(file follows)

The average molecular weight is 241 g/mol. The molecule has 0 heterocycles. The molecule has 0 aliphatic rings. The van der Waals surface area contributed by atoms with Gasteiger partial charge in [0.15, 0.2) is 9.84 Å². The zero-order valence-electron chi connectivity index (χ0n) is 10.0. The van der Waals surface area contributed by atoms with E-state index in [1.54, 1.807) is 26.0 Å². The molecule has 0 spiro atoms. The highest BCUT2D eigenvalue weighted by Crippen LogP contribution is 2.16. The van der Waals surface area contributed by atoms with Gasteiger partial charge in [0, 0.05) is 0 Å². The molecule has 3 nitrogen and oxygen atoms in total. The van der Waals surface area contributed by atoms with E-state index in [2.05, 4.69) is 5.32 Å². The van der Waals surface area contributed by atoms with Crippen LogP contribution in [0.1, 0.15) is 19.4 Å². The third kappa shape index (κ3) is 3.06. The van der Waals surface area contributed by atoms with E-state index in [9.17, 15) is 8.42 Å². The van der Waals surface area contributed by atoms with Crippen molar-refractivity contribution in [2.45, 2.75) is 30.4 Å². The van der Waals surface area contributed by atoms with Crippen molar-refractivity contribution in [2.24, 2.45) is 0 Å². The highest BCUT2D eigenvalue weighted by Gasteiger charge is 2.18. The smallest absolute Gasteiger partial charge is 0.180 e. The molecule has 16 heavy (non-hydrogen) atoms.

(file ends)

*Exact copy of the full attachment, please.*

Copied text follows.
The average molecular weight is 241 g/mol. The molecule has 0 heterocycles. The molecule has 0 aliphatic rings. The van der Waals surface area contributed by atoms with Gasteiger partial charge in [0.15, 0.2) is 9.84 Å². The zero-order valence-electron chi connectivity index (χ0n) is 10.0. The van der Waals surface area contributed by atoms with E-state index in [1.54, 1.807) is 26.0 Å². The molecule has 0 spiro atoms. The highest BCUT2D eigenvalue weighted by Crippen LogP contribution is 2.16. The van der Waals surface area contributed by atoms with Gasteiger partial charge in [0, 0.05) is 0 Å². The molecule has 3 nitrogen and oxygen atoms in total. The van der Waals surface area contributed by atoms with E-state index in [2.05, 4.69) is 5.32 Å². The van der Waals surface area contributed by atoms with Crippen LogP contribution in [0.1, 0.15) is 19.4 Å². The third kappa shape index (κ3) is 3.06. The van der Waals surface area contributed by atoms with E-state index in [9.17, 15) is 8.42 Å². The van der Waals surface area contributed by atoms with Crippen molar-refractivity contribution in [2.45, 2.75) is 30.4 Å². The van der Waals surface area contributed by atoms with Crippen molar-refractivity contribution in [2.24, 2.45) is 0 Å². The highest BCUT2D eigenvalue weighted by Gasteiger charge is 2.18. The smallest absolute Gasteiger partial charge is 0.180 e. The molecule has 16 heavy (non-hydrogen) atoms.